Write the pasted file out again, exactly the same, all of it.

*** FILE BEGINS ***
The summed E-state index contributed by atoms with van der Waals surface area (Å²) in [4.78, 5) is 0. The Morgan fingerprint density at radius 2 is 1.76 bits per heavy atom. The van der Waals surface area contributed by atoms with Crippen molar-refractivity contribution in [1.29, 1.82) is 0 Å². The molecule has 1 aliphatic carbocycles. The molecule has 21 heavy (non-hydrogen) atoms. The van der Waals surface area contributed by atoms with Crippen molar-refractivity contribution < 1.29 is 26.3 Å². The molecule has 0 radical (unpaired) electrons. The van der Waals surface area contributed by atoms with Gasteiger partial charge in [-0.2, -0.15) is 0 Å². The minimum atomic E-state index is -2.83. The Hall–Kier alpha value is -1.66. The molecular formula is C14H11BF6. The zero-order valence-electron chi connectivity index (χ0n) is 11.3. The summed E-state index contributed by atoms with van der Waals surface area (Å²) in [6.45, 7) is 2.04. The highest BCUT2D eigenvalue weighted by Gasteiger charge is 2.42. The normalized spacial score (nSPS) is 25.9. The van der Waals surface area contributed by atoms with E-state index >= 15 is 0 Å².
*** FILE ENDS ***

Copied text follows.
The summed E-state index contributed by atoms with van der Waals surface area (Å²) in [4.78, 5) is 0. The Morgan fingerprint density at radius 2 is 1.76 bits per heavy atom. The van der Waals surface area contributed by atoms with Crippen molar-refractivity contribution in [1.29, 1.82) is 0 Å². The molecule has 1 aliphatic carbocycles. The molecule has 21 heavy (non-hydrogen) atoms. The van der Waals surface area contributed by atoms with Crippen molar-refractivity contribution < 1.29 is 26.3 Å². The molecule has 0 radical (unpaired) electrons. The van der Waals surface area contributed by atoms with Gasteiger partial charge in [-0.2, -0.15) is 0 Å². The minimum atomic E-state index is -2.83. The Hall–Kier alpha value is -1.66. The molecular formula is C14H11BF6. The zero-order valence-electron chi connectivity index (χ0n) is 11.3. The summed E-state index contributed by atoms with van der Waals surface area (Å²) in [6.45, 7) is 2.04. The highest BCUT2D eigenvalue weighted by Gasteiger charge is 2.42. The normalized spacial score (nSPS) is 25.9. The van der Waals surface area contributed by atoms with E-state index >= 15 is 0 Å².